The meaning of things being communicated is more important for second language acquisition than their form. There is a general agreement among researchers that learners must be engaged in decoding and encoding messages in the second language for the conditions to be right for second language learning. Learners must also be engaged in creating pragmatic meaning in order to develop fluency.
Some sort of focus on form does appear to be necessary for second language acquisition, however. Some advanced language structures may not be fully acquired without the opportunity for repeated practice. Schmidt's noticing hypothesis states that conscious attention to specific language forms is necessary for a learner's interlanguage to develop. This attention does not have to be in the form of conscious grammar rules, however; the attention is on how each specific form affects the meaning of what is being said.
Developing subconscious knowledge of the second language is more important than developing conscious knowledge. While conscious language knowledge is important for many aspects of second language acquisition, developing subconscious knowledge is vital for fluency. The knowledge that people use when they are speaking a language is mostly subconscious. It appears that learners can use conscious knowledge in speech if they have time and they are focused on form, but if these conditions are not met then they will fall back on subconscious knowledge. However, if learners have time to plan their speech, grammatical accuracy can improve.
It is not certain exactly how subconscious language knowledge is developed in the mind. According to skill-building theory, subconscious language knowledge is gained by practicing language until it becomes automatic. However, according to emergentist theories subconscious knowledge develops naturally from input and communication. The nature of the interface between conscious and subconscious language knowledge in the brain is also not clear; that is, it is not clear how conscious knowledge can develop into subconscious knowledge. It appears that conscious knowledge and subconscious knowledge are not completely separate, and practice at various aspects of language can lead to language knowledge becoming subconscious. However, studies have found that the two types of knowledge are stored differently in the brain, and this has led to the idea that conscious knowledge merely primes language acquisition processes rather than being directly involved. Both of these issues are still under debate.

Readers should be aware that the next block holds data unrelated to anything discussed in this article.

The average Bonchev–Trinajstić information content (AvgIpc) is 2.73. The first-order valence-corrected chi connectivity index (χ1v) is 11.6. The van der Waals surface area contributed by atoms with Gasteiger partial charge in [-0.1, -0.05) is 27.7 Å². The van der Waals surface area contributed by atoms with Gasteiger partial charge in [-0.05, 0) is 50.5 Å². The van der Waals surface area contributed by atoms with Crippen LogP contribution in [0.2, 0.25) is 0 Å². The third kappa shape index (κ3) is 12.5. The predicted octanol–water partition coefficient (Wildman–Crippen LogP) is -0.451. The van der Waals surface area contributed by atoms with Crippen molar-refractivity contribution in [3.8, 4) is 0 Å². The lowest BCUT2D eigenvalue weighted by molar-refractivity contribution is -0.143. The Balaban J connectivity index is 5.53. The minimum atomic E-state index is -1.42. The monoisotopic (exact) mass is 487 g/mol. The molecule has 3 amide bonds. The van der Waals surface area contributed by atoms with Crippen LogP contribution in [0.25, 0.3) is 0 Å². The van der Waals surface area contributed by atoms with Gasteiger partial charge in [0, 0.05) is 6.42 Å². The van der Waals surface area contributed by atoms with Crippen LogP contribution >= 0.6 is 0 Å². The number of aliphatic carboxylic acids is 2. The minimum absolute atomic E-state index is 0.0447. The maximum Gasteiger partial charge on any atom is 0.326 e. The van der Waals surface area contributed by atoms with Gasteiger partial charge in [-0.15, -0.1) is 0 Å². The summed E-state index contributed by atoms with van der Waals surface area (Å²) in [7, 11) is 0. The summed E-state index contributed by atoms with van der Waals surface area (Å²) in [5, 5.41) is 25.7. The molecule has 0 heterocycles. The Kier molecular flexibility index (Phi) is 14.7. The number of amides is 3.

The way learners process sentences in their second language is also important for language acquisition. According to MacWhinney's competition model, learners can only concentrate on so many things at a time, and so they must filter out some aspects of language when they listen to a second language. Learning a language is seen as finding the right weighting for each of the different factors that learners can process.
Similarly, according to processability theory, the sequence of acquisition can be explained by learners getting better at processing sentences in the second language. As learners increase their mental capacity to process sentences, mental resources are freed up. Learners can use these newly freed-up resources to concentrate on more advanced features of the input they receive. One such feature is the movement of words. For example, in English, questions are formed by moving the auxiliary verb or the question word to the start of the sentence (John is nice becomes Is John nice?) This kind of movement is too brain-intensive for beginners to process; learners must automatize their processing of static language structures before they can process movement